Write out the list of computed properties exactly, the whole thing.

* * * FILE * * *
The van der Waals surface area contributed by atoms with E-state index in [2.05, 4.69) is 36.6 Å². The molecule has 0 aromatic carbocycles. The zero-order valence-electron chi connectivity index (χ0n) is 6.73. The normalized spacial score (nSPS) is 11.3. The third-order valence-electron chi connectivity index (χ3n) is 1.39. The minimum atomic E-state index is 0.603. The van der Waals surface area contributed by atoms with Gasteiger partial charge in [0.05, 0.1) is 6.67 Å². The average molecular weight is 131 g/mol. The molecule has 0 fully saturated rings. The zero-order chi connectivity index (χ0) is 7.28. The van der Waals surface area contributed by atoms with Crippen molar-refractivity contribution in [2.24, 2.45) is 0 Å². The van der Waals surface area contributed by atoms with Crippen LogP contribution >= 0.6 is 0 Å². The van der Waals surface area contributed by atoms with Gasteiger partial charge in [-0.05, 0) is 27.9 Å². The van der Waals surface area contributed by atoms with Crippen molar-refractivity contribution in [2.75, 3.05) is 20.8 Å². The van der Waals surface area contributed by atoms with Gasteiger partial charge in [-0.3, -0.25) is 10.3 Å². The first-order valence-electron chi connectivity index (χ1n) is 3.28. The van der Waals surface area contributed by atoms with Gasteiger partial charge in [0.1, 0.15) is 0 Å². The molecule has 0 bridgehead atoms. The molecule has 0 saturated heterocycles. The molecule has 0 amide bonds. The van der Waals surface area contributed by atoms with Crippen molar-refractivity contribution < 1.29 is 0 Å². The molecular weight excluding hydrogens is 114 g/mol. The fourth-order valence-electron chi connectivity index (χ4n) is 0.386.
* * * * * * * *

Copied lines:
The van der Waals surface area contributed by atoms with E-state index in [2.05, 4.69) is 36.6 Å². The molecule has 0 aromatic carbocycles. The zero-order valence-electron chi connectivity index (χ0n) is 6.73. The normalized spacial score (nSPS) is 11.3. The third-order valence-electron chi connectivity index (χ3n) is 1.39. The minimum atomic E-state index is 0.603. The van der Waals surface area contributed by atoms with Gasteiger partial charge in [0.05, 0.1) is 6.67 Å². The average molecular weight is 131 g/mol. The molecule has 0 fully saturated rings. The zero-order chi connectivity index (χ0) is 7.28. The van der Waals surface area contributed by atoms with Crippen molar-refractivity contribution in [2.24, 2.45) is 0 Å². The van der Waals surface area contributed by atoms with Crippen LogP contribution >= 0.6 is 0 Å². The van der Waals surface area contributed by atoms with Gasteiger partial charge in [-0.05, 0) is 27.9 Å². The van der Waals surface area contributed by atoms with Crippen molar-refractivity contribution in [2.75, 3.05) is 20.8 Å². The van der Waals surface area contributed by atoms with Gasteiger partial charge in [-0.3, -0.25) is 10.3 Å². The first-order valence-electron chi connectivity index (χ1n) is 3.28. The van der Waals surface area contributed by atoms with Gasteiger partial charge in [0.1, 0.15) is 0 Å². The molecule has 0 bridgehead atoms. The molecule has 0 saturated heterocycles. The molecule has 0 amide bonds. The van der Waals surface area contributed by atoms with Crippen molar-refractivity contribution < 1.29 is 0 Å². The molecular weight excluding hydrogens is 114 g/mol. The fourth-order valence-electron chi connectivity index (χ4n) is 0.386.